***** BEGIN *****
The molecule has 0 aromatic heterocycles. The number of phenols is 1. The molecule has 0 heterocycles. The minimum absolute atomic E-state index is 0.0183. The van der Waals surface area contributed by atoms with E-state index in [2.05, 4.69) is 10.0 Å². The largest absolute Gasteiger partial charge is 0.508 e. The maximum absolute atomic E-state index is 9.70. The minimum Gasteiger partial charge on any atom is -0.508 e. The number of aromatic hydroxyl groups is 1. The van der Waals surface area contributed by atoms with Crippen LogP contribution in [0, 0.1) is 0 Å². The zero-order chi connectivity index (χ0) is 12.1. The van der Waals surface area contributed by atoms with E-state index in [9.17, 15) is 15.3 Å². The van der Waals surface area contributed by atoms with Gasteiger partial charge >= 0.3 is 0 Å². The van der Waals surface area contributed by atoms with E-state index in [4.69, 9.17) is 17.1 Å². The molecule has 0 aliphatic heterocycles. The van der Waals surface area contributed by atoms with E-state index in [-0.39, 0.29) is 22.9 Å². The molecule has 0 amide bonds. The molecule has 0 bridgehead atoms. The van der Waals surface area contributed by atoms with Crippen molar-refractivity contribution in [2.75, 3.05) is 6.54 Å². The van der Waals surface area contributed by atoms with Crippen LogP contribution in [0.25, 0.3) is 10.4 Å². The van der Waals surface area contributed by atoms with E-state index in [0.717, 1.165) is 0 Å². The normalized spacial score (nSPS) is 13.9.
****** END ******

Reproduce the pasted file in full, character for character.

The molecule has 0 aromatic heterocycles. The number of phenols is 1. The molecule has 0 heterocycles. The minimum absolute atomic E-state index is 0.0183. The van der Waals surface area contributed by atoms with E-state index in [2.05, 4.69) is 10.0 Å². The largest absolute Gasteiger partial charge is 0.508 e. The maximum absolute atomic E-state index is 9.70. The minimum Gasteiger partial charge on any atom is -0.508 e. The number of aromatic hydroxyl groups is 1. The van der Waals surface area contributed by atoms with Crippen LogP contribution in [0, 0.1) is 0 Å². The zero-order chi connectivity index (χ0) is 12.1. The van der Waals surface area contributed by atoms with E-state index in [9.17, 15) is 15.3 Å². The van der Waals surface area contributed by atoms with Gasteiger partial charge >= 0.3 is 0 Å². The van der Waals surface area contributed by atoms with E-state index in [4.69, 9.17) is 17.1 Å². The molecule has 0 aliphatic heterocycles. The van der Waals surface area contributed by atoms with E-state index in [-0.39, 0.29) is 22.9 Å². The molecule has 0 amide bonds. The molecule has 0 bridgehead atoms. The van der Waals surface area contributed by atoms with Crippen molar-refractivity contribution in [2.75, 3.05) is 6.54 Å². The van der Waals surface area contributed by atoms with Crippen LogP contribution in [0.25, 0.3) is 10.4 Å². The van der Waals surface area contributed by atoms with E-state index in [0.717, 1.165) is 0 Å². The normalized spacial score (nSPS) is 13.9.